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(Published: November 12, 2012)

November 10, 2012 [New York, NY] - Thirty jazz ensembles performed today at iconic locations throughout Central Park as part of the first-ever Jazz & Colors event, a free public concert set against the stunning backdrop of Central Park's fall foliage. The inaugural Jazz & Colors event was produced by independent music and film entrepreneur Peter Shapiro, in partnership with the City of New York and the Central Park Conservancy.

"Central Park in the fall is the perfect backdrop for jazz, a musical style as vibrant and diverse as the Park itself," said Peter Shapiro, Founder and Executive Producer, Jazz & Colors. "As a New Yorker, I think Jazz & Colors is a reflection of the incredible spirit and resilience of this city, as well as a celebration of the city's vibrant landscape and rich musical tradition. I'm proud to partner with the Parks Department and the Central Park Conservancy on what I hope will become an annual tradition for New Yorkers, music lovers and tourists alike."

Jazz & Colors, the first Park-wide public arts program since Christo & Jeanne-Claude's The Gates in 2005, transformed Central Park into a personal concert experience for visitors as they explored some of the Park's most beloved sites - from the Naumberg Bandshell to Duke Ellington Circle. The event featured an eclectic lineup of 30 jazz groups, ranging from small combos to big bands, performing the same set-list of jazz standards simultaneously. Programmed by talent producer Brice Rosenbloom (Music Director at Le Poisson Rouge, Producer of Winter Jazzfest), the line-up featured:

• JD Allen Quartet (at Olmstead Bed on the Mall)
• The Jamie Baum Quintet (at the East 96th Street Playground)
• Kahlil Kwame Bell (at The Arsenal)
• Lakecia Benjamin and Soul Squad (at Pinebank Arch/Bridle Path)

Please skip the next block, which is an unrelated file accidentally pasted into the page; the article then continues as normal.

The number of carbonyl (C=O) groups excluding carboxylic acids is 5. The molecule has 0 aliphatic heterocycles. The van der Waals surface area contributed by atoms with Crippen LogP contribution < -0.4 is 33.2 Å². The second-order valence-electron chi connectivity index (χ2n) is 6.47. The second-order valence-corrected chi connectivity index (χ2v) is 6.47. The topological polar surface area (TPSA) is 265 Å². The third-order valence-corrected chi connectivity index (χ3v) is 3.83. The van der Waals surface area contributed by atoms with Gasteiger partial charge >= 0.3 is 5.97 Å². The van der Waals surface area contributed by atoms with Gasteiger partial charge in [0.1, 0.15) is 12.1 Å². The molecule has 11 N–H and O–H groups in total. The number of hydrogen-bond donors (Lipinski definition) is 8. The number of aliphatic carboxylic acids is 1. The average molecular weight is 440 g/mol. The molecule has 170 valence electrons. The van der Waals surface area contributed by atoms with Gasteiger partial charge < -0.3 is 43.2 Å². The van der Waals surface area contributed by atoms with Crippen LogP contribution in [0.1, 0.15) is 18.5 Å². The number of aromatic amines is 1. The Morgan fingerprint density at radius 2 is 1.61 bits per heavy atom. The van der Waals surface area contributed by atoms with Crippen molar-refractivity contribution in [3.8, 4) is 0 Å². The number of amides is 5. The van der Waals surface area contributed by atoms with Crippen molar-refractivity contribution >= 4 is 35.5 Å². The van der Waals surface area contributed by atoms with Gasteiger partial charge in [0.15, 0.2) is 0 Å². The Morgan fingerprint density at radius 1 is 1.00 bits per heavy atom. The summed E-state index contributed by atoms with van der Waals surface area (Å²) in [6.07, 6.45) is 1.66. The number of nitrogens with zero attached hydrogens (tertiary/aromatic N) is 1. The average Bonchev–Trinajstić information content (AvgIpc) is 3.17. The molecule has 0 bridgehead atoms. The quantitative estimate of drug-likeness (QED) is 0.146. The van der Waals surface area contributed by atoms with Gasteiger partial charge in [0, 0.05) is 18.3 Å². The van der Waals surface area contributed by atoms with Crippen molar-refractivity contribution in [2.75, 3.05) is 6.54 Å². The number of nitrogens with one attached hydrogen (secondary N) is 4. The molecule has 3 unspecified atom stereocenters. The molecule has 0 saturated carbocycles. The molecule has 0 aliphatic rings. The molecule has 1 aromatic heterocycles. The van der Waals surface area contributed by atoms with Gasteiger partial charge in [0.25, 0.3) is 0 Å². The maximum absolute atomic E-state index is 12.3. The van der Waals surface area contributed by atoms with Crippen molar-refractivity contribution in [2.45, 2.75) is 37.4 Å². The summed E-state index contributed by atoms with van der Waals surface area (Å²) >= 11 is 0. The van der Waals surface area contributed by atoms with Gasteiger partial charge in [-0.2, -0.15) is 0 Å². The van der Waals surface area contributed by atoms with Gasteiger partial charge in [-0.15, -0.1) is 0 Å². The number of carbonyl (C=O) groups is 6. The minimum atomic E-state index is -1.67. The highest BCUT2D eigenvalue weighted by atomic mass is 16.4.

• Marc Cary Quartet (at Engineer's Gate)
• Sharel Cassity Quintet (at Glade Arch)
• Claire Daly Quartet (at Wild West Playground)
• Chris Dingman Quartet (at Frederick Douglass Circle)
• Rockjazz pianist ELEW (at Jacqueline Kennedy Onassis Reservoir)
• The Wayne Escoffery Quartet with special guest Carolyn Leonhart (at Maine Monument/Merchant's Gate)
• Mitch Frohman's Latin-Jazz Quartet (at Stranger's Gate)
• Joel Harrison Quartet (at Delacorte Theater)
• Kevin Hays Trio (at Mount St. Vincent Landscape)
• JC Hopkins Quintet with special guest Jazz Horn (at East Meadow)
• Marika Hughes & Bottom Heavy (at Harlem Meer)
• Jason Kao Hwang Trio (at Seneca Village)
• Jazz at Lincoln Center All-Stars (at the Great Hill)
• The Klezmatics (at Cherry Hill)
• Gregoire Maret (at Tarr Family Playground)
• Jason Marshall Quartet with special guest Hilary Gardner (at the Dana Center)
• The Mingus Big Band (at Naumberg Bandshell)
• Mike Mo Quartet (at Summit Rock)
• Jacques Schwartz-Bart Quartet with special guest Stephanie McKay (at the Dairy)
• Bob Stewart Quintet (at The Pond)
• Knuffke Stacken duo plus Bill Goodwin (at Duke Ellington Circle)
• Roy Campbell Tazz Quartet (at the Metropolitan Museum of Art)
• Yosvany Terry Quartet (at The Pool)
• Kimberly Thompson Quartet (at Jose Julian Marti Statue)
• Doug Wamble Quartet (at Azalea Walk)
• YES! Trio with Aaron Goldberg, Omer Avital, and Ali Jackson (at Croquet/Bowling Green Lawns)

The first set began at noon and included: "Straight No Chaser," by Thelonious Monk for his Blue Note Sessions album in 1951; "Take The A Train," by Billy Strayhorn in 1939 for the Duke Ellington Orchestra; "Central Park West," John Coltrane's nostalgic song for his neighborhood; "Nature Boy," written by Eden Ahbez in 1947 and popularized by Nat King Cole; "Fall," a Wayne Shorter standard recorded by The Miles Davis Quartet in 1967; "Autumn Serenade," a ballad from the beloved 1963 Johnny Hartman / John Coltrane album; "Goodbye Pork Pie Hat," the Charles Mingus elegy for saxophonist Lester Young in 1959; "Manhattan," a popular Rodgers and Hart song written in 1925; and "Blue Train," the title track to John Coltrane's 1957 album.